His Ways are not Our Ways

Isaiah 55:8, 9 are among the more quotable verses in our Bible. Some of us, no doubt, have memorized them, and most of us have voiced their sentiments in so many words:
“‘For my thoughts are not your thoughts,
neither are your ways my ways,’ declares the Lord.

‘As the heavens are higher than the earth,
so are my ways higher than your ways,
and my thoughts than your thoughts.'”

But of course! God is bigger and smarter and better than we are, so obviously that makes sense. Our ideas and methods pale in comparison.

But Isaiah’s point, actually, God’s point, isn’t to generalize about His thoughts and actions. It is about His compassion and eagerness to forgive sinners who come to Him, and how different that is from us.

We know this because that is the context of Isaiah 55, which begins with invitations to come to Him, eat and drink from His provision, and freely take what we could never earn (vv. 1, 2). Then we are invited into the Covenant of David which is offered to all nations (vv. 3-5).

And then vv. 6-8. . .
“‘Seek the Lord while he may be found;
call upon him while he is near.
Let the wicked forsake his way,
and the evil man his thoughts,
Let him return to the Lord, and he will have mercy on him,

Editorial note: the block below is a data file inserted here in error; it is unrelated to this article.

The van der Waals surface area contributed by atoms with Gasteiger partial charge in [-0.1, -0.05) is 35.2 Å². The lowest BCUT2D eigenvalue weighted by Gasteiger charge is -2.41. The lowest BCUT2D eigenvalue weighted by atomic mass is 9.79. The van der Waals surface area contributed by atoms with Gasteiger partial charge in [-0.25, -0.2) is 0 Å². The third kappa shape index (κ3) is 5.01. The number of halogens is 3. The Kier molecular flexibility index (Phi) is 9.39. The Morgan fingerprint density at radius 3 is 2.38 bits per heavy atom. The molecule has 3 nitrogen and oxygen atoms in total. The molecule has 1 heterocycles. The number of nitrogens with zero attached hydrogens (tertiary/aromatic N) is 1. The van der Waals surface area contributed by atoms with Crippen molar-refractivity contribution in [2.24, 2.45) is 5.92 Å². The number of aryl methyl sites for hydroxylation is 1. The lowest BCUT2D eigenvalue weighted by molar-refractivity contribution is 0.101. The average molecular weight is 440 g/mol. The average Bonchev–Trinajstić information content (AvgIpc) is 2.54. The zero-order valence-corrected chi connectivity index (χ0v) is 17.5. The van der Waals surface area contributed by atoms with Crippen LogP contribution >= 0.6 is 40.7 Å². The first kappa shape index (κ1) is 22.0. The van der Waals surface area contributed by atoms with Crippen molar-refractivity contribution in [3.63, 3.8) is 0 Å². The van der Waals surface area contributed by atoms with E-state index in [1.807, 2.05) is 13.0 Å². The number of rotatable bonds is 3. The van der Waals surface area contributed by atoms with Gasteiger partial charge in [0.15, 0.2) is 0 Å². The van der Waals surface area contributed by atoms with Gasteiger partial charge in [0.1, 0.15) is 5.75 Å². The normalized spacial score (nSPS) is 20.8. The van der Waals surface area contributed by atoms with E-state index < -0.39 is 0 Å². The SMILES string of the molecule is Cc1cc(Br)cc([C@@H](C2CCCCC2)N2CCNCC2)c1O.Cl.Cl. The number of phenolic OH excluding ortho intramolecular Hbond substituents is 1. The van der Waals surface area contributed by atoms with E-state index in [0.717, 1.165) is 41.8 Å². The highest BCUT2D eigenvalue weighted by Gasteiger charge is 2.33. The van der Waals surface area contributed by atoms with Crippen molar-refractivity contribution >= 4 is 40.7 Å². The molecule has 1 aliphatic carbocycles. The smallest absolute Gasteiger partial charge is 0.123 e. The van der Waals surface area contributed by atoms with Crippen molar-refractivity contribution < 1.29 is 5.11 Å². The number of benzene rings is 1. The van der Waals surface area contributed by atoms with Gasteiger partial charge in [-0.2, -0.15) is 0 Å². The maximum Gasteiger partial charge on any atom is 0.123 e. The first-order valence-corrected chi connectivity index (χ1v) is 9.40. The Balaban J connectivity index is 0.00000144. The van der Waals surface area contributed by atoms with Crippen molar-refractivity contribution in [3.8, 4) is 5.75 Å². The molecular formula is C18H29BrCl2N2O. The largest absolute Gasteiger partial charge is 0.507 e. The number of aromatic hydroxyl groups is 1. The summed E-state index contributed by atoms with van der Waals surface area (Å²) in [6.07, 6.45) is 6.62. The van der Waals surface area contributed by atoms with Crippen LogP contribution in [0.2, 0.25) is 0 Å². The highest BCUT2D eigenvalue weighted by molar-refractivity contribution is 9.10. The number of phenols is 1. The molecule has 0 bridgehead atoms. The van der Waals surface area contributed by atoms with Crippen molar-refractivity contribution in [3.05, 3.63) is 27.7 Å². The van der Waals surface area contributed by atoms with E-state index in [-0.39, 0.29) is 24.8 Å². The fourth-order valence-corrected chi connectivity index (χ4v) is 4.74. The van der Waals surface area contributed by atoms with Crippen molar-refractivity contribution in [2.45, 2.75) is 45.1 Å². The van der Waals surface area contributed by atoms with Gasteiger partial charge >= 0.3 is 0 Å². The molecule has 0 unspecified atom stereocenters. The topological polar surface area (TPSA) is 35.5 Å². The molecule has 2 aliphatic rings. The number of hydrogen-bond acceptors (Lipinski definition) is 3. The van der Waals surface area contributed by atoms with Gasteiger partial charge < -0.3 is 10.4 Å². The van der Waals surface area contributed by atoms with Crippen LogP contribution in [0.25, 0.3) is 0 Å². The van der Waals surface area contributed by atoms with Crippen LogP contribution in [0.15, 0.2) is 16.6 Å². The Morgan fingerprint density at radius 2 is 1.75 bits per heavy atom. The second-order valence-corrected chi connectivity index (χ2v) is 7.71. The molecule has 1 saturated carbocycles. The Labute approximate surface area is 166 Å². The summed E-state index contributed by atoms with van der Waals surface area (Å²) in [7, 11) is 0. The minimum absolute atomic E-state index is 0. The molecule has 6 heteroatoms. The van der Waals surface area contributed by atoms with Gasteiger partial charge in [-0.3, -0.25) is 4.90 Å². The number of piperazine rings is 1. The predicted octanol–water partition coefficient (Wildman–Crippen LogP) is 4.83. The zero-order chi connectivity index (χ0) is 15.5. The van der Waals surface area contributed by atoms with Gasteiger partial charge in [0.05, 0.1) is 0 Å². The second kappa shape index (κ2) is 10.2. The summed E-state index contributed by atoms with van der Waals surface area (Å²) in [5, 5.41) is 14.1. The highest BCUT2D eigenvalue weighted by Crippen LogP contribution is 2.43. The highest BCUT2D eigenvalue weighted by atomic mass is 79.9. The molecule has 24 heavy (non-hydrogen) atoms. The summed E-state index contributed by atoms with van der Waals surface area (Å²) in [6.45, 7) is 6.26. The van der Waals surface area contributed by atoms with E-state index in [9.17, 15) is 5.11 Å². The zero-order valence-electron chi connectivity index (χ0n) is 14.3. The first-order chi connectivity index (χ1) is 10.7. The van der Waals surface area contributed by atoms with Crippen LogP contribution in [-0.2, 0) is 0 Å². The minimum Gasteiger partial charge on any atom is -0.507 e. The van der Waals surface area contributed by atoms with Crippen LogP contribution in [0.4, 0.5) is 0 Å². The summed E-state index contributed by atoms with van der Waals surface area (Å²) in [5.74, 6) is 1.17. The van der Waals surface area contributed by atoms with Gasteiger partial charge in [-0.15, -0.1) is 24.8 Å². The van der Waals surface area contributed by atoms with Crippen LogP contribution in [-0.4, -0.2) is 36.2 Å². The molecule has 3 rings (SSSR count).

and to our God, for he will freely pardon.
For my thoughts are not your thoughts. . .'”

You and I may forgive, but we often do so slowly and cautiously.
You and I may show mercy, but we can do so begrudgingly.
You and I may welcome sinners, but we do so selectively.

Not God. He invites ALL sinners. He welcomes every transgressor.
And He pardons lavishly and lovingly and richly, inviting them not only to quench their thirst and satisfy their hunger, but to partake of His Covenant blessings, all of them, regardless of nationality.

He does not rebuke us when we return or reject us when we repent, but restores us to His heart. If you have wandered from the path and sinned against Heaven, remember that God is not like a scolding mother or legalistic father. He does not hold our sins against us.

He saw it all, and forgives it all, not mechanically as a detached observer, but a Father whose compassion outstrips anything we can imagine. As a Father who sent His only Son to pay the price for sinners. It’s not just what He does; it’s who He is.

“All that the Father gives me will come to me,
and whoever comes to me I will never drive away.” John 6:37

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